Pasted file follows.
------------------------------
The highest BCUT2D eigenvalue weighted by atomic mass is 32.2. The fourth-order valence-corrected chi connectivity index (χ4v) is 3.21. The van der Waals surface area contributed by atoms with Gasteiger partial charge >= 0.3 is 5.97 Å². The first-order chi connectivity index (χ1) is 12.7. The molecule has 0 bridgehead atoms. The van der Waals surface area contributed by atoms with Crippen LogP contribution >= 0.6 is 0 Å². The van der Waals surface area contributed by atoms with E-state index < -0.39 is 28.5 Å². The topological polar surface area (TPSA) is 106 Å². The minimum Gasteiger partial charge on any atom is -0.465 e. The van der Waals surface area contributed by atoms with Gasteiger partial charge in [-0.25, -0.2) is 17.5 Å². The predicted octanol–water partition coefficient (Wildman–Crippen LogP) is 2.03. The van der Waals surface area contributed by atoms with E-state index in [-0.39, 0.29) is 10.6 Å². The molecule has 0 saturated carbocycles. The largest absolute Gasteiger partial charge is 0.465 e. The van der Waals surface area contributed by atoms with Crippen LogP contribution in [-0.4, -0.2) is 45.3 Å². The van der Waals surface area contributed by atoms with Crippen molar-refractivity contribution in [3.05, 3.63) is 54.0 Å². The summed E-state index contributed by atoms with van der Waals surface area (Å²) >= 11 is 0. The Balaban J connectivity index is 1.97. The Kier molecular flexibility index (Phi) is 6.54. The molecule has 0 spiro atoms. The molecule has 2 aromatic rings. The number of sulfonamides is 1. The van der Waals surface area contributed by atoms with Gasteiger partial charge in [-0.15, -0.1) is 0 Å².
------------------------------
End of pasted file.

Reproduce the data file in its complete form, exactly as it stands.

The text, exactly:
The highest BCUT2D eigenvalue weighted by atomic mass is 32.2. The fourth-order valence-corrected chi connectivity index (χ4v) is 3.21. The van der Waals surface area contributed by atoms with Gasteiger partial charge >= 0.3 is 5.97 Å². The first-order chi connectivity index (χ1) is 12.7. The molecule has 0 bridgehead atoms. The van der Waals surface area contributed by atoms with Crippen LogP contribution >= 0.6 is 0 Å². The van der Waals surface area contributed by atoms with E-state index < -0.39 is 28.5 Å². The topological polar surface area (TPSA) is 106 Å². The minimum Gasteiger partial charge on any atom is -0.465 e. The van der Waals surface area contributed by atoms with Gasteiger partial charge in [-0.25, -0.2) is 17.5 Å². The predicted octanol–water partition coefficient (Wildman–Crippen LogP) is 2.03. The van der Waals surface area contributed by atoms with E-state index in [-0.39, 0.29) is 10.6 Å². The molecule has 0 saturated carbocycles. The largest absolute Gasteiger partial charge is 0.465 e. The van der Waals surface area contributed by atoms with Crippen LogP contribution in [-0.4, -0.2) is 45.3 Å². The van der Waals surface area contributed by atoms with Crippen molar-refractivity contribution in [3.05, 3.63) is 54.0 Å². The summed E-state index contributed by atoms with van der Waals surface area (Å²) >= 11 is 0. The Balaban J connectivity index is 1.97. The Kier molecular flexibility index (Phi) is 6.54. The molecule has 0 spiro atoms. The molecule has 2 aromatic rings. The number of sulfonamides is 1. The van der Waals surface area contributed by atoms with Gasteiger partial charge in [-0.15, -0.1) is 0 Å².